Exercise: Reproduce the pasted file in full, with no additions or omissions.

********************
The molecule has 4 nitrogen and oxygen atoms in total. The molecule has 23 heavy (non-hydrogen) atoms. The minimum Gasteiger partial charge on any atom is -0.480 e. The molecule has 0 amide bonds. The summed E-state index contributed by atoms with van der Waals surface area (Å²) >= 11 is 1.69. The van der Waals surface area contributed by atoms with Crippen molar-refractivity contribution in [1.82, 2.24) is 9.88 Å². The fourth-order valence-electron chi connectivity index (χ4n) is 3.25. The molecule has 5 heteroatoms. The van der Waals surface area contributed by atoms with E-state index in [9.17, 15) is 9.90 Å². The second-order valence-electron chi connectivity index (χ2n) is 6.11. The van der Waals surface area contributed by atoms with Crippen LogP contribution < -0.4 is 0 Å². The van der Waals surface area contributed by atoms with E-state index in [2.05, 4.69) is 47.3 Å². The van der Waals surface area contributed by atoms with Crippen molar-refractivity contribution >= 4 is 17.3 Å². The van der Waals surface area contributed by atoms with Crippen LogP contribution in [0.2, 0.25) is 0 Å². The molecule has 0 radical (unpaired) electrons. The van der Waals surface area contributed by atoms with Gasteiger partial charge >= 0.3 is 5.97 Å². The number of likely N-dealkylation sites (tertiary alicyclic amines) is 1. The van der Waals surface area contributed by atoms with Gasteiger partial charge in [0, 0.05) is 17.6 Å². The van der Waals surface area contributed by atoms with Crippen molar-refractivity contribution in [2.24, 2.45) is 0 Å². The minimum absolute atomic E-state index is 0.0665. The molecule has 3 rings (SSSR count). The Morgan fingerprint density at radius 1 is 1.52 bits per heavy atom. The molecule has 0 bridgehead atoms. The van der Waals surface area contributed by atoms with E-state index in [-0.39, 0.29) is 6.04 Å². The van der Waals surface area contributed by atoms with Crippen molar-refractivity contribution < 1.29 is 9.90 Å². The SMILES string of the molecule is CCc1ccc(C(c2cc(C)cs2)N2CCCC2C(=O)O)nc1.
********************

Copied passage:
The molecule has 4 nitrogen and oxygen atoms in total. The molecule has 23 heavy (non-hydrogen) atoms. The minimum Gasteiger partial charge on any atom is -0.480 e. The molecule has 0 amide bonds. The summed E-state index contributed by atoms with van der Waals surface area (Å²) >= 11 is 1.69. The van der Waals surface area contributed by atoms with Crippen molar-refractivity contribution in [1.82, 2.24) is 9.88 Å². The fourth-order valence-electron chi connectivity index (χ4n) is 3.25. The molecule has 5 heteroatoms. The van der Waals surface area contributed by atoms with E-state index in [9.17, 15) is 9.90 Å². The second-order valence-electron chi connectivity index (χ2n) is 6.11. The van der Waals surface area contributed by atoms with Crippen LogP contribution < -0.4 is 0 Å². The van der Waals surface area contributed by atoms with E-state index in [2.05, 4.69) is 47.3 Å². The van der Waals surface area contributed by atoms with Crippen molar-refractivity contribution >= 4 is 17.3 Å². The van der Waals surface area contributed by atoms with Crippen LogP contribution in [0.2, 0.25) is 0 Å². The molecule has 0 radical (unpaired) electrons. The van der Waals surface area contributed by atoms with Gasteiger partial charge >= 0.3 is 5.97 Å². The number of likely N-dealkylation sites (tertiary alicyclic amines) is 1. The van der Waals surface area contributed by atoms with Gasteiger partial charge in [0, 0.05) is 17.6 Å². The van der Waals surface area contributed by atoms with Crippen molar-refractivity contribution in [2.24, 2.45) is 0 Å². The minimum absolute atomic E-state index is 0.0665. The molecule has 3 rings (SSSR count). The Morgan fingerprint density at radius 1 is 1.52 bits per heavy atom. The molecule has 0 bridgehead atoms. The van der Waals surface area contributed by atoms with E-state index in [-0.39, 0.29) is 6.04 Å². The van der Waals surface area contributed by atoms with Crippen molar-refractivity contribution < 1.29 is 9.90 Å². The SMILES string of the molecule is CCc1ccc(C(c2cc(C)cs2)N2CCCC2C(=O)O)nc1.